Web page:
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Nigeria: President Buhari and the survival of the All Progressives Congress

It is the primary role of political parties in a participatory democracy to collate and channels views of the voters to government they install. The party therefore becomes the channel through which the electorates speak to their government.

President Muhammadu Buhari Abuja, Nov.28.– President Muhammadu Buhari during last Friday’s meeting of the National Executive Committee (NEC) of the All Progressives Congress (APC) in Abuja charged the leaders of his party to work hard towards ensuring the party survives beyond his administration. History, he said would be unkind to the party leaders if the party collapses at the end of his administration. He went on to admonish the leading lights of the party to respect the wishes of their constituents who he said should not be taken for granted because “they know what they are doing”.

“The messenger”, as advocate marketers will say “is the message”. The truth is that if anyone has taken his party or Nigerian voters for granted, it is President Buhari who by his body language gives an impression he was doing the party that sponsored him for an elective office and Nigerians that voted him into office, a favour.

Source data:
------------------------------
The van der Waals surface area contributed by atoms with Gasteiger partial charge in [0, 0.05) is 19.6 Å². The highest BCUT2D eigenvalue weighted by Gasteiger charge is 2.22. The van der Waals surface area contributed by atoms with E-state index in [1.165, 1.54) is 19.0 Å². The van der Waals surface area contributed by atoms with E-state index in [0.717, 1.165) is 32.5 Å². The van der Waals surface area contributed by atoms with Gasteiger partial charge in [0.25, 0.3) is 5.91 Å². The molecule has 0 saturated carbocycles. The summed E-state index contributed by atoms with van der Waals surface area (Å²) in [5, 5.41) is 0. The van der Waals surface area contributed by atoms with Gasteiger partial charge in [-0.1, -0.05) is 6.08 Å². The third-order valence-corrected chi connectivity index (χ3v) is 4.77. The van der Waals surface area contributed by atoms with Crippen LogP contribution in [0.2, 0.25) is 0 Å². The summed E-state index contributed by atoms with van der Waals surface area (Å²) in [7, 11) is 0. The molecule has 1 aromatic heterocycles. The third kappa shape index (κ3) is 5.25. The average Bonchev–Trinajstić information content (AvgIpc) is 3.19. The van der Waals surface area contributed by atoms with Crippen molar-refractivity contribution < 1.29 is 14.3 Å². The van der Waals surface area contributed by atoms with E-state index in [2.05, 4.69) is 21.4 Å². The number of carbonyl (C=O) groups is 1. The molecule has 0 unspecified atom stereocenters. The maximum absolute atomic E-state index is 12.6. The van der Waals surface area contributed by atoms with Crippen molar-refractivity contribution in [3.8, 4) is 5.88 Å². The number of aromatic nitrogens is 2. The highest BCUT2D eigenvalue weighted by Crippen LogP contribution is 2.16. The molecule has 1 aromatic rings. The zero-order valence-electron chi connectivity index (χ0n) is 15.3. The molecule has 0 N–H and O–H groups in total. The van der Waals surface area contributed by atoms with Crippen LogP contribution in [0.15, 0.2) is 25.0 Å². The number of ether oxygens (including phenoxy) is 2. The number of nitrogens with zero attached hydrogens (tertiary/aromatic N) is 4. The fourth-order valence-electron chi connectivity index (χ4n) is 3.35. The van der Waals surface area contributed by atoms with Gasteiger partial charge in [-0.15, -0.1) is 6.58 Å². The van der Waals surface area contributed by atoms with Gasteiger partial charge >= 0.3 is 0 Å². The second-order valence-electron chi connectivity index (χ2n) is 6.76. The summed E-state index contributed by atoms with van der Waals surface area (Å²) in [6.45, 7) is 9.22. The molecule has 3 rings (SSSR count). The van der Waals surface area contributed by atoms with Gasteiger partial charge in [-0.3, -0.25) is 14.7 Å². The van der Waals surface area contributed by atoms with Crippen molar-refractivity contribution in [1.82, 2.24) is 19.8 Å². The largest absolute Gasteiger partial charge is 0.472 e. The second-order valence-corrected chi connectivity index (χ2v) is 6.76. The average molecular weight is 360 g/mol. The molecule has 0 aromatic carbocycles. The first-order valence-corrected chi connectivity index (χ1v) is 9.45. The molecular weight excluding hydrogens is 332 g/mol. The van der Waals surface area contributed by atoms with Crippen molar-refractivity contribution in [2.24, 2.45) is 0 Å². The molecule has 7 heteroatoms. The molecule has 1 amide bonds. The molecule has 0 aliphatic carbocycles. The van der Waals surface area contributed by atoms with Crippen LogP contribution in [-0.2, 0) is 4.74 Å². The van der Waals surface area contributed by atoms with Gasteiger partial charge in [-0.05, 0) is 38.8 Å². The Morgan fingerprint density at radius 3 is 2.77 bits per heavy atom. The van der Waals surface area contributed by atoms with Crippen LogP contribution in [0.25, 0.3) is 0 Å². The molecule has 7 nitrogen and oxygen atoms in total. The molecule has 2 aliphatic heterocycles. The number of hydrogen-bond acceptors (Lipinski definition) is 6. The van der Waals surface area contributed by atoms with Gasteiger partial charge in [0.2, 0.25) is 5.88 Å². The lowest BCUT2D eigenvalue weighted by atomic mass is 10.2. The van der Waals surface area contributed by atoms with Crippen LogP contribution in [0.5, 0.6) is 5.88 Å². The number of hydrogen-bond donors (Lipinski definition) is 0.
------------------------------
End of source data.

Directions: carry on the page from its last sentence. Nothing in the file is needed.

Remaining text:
The expression of concern for the survival of APC, the platform through which the president secured power after three failed attempts through other platforms, many will argue, is belated. It was the president, goaded on by sycophants that betrayed the party after his 2015 victory. It was the president that failed to provide effective leadership for a party he treated more as a distraction than a vehicle with which he rode to power. And it was the president’s disdain for his party and distrust for politicians that paved the way for the take-over of the party by Bukola Saraki and his like-minds senators who went on to make the country ungovernable for four years.

In fact, to many objective observers, it was President Buhari’s inability to outgrow past serial betrayals by politicians in military uniform and those in ‘agbada/babanriga’ that deprived him of the much-needed politicians’ support for effective governance of the country for the greater part of his first term. Unfortunately, he sowed the wind ...

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